Like with windows 7, missing any patches gives you trouble.

    • #19492 Reply

      Da Boss

      I didn’t realize that. The only way to patch LTSB is by installing a new ISO….

    • #19493 Reply


      It is technically not patching, but installing a new operating system with a new license agreement.

    • #19494 Reply

      Da Boss


    • #19495 Reply


      @bob Miller you can find it here i havent bothered going “main stream” with it. Actually still running 1511,the 1607ver lives in a VHD. Basically a few appearence pet peeves, new version coming early next year but appart from those issues its good to go no worries here. Main reason for really not going with it is basically i am too lazy to copy/backup/reinstall all settings doc etc. the above link d/loads a .exe file run it and create the .iso to your liking. I prefer a clean install, my self, but with the .iso you can choose and you have a backup image. hope this helps.

    • #19496 Reply

      George A. Chapman

      To elaborate on TechNet “Appendix A: KMS Client Setup Keys” :
      Published 04/18/16
      “To upgrade, you just need a key.” (iow a setup key instead of an activation key)

      “And there’s the one downside to doing this: …” (watermark)
      “If you have a Windows 10 virtual machine or secondary computer you want to test these Enterprise features on, this is an excellent solution.”

      “This works even better if you do have a legitimate Windows 10 Enterprise product key …”

      “The above Microsoft web page lists keys for other editions of Windows 10, so you could instead convert to Windows 10 Professional, Windows 10 Education, Windows 10 Enterprise 2015 LTSB (Long Term Servicing Branch), and other editions of Windows 10.”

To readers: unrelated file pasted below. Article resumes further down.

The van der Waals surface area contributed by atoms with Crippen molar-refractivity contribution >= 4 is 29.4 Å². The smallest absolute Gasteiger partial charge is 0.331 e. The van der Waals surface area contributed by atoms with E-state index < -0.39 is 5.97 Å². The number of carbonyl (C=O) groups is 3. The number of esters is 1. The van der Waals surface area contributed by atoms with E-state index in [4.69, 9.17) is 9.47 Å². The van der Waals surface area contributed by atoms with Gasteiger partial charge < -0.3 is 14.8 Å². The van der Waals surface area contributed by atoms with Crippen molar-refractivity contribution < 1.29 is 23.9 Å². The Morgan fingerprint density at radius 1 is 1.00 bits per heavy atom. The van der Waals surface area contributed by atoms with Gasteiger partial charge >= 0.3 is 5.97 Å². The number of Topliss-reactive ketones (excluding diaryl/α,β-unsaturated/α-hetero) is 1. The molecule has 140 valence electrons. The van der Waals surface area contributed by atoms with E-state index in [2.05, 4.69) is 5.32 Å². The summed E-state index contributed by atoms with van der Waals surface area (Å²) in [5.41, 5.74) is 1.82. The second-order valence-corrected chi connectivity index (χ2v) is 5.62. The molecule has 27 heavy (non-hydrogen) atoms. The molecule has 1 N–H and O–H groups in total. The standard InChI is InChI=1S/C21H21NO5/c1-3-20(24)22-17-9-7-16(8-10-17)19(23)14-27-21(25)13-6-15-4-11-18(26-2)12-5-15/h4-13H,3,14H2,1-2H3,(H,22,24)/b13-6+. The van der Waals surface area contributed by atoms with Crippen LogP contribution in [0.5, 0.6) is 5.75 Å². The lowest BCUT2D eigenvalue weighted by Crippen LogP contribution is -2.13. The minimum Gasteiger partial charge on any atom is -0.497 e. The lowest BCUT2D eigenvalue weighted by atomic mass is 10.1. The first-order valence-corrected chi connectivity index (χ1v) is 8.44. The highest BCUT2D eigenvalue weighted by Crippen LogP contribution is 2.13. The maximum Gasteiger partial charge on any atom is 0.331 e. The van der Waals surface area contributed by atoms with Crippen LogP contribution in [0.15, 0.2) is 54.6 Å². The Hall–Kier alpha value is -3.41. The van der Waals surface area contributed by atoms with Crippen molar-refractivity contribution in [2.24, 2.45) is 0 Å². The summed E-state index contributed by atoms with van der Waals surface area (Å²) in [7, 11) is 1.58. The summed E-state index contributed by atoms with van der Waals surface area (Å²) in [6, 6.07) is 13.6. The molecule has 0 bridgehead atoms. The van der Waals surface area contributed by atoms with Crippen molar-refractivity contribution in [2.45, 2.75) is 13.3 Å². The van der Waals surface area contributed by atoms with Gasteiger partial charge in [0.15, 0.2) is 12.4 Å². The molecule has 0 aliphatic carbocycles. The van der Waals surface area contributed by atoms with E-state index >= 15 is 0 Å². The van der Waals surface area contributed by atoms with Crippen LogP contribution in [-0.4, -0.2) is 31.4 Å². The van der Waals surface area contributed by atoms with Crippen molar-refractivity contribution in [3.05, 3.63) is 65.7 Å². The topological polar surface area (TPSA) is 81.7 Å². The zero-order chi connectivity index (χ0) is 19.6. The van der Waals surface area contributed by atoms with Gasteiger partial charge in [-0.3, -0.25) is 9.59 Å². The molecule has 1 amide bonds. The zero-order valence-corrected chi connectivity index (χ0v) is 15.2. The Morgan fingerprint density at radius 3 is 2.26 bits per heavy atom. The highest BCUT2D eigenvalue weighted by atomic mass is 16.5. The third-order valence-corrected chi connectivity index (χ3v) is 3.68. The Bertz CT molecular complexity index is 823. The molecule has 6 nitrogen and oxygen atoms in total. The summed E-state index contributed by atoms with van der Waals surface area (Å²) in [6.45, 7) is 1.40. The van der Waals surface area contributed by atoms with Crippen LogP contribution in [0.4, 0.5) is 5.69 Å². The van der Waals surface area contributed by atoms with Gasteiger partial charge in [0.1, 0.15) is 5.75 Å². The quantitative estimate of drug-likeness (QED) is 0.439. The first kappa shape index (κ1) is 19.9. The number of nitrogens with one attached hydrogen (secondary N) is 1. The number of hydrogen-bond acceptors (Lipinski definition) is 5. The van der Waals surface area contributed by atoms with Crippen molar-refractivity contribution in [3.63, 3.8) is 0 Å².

“This process took us less than 20 minutes, even in a slower virtual machine.”

      “However, if you used a KMS key, your system will no longer be activated and Windows 10 will begin to inform you of this.”

      (expand “Join the Discussion”)
      “You also will not be able to get any Windows Updates.”
      (manually update it?
      otherwise, WSUS or SCCM)

      “The biggest benefit for home and small business users is probably Windows To Go.”

      “I use the 90 day evaluation version of Win 10 enterprise in the windows to go configuration and boot off a usb 3 drive. It is a great tool for debugging hardware on multiple PCs. It can be rearmed …”

    • #19497 Reply

      James Bond 007

      I would say you are not supposed to upgrade LTSB during its lifetime anyway.

      I believe the whole point of LTSB is to provide a non-changing OS environment throughout its lifetime.

      Just exactly what I want. I have NO desire for the OS to change constantly, which is one of the reasons why I prefer using Windows 7 (and 8.1) right now, and it is also why if I were to use Windows 10 in the future it would only be LTSB and not the other versions.

    • #19498 Reply


      This is a very balanced approach in an article written by Ed Bott about the benefits and losses of using LTSB edition.

    Please follow the -Lounge Rules- no personal attacks, no swearing, and politics/religion are relegated to the Rants forum.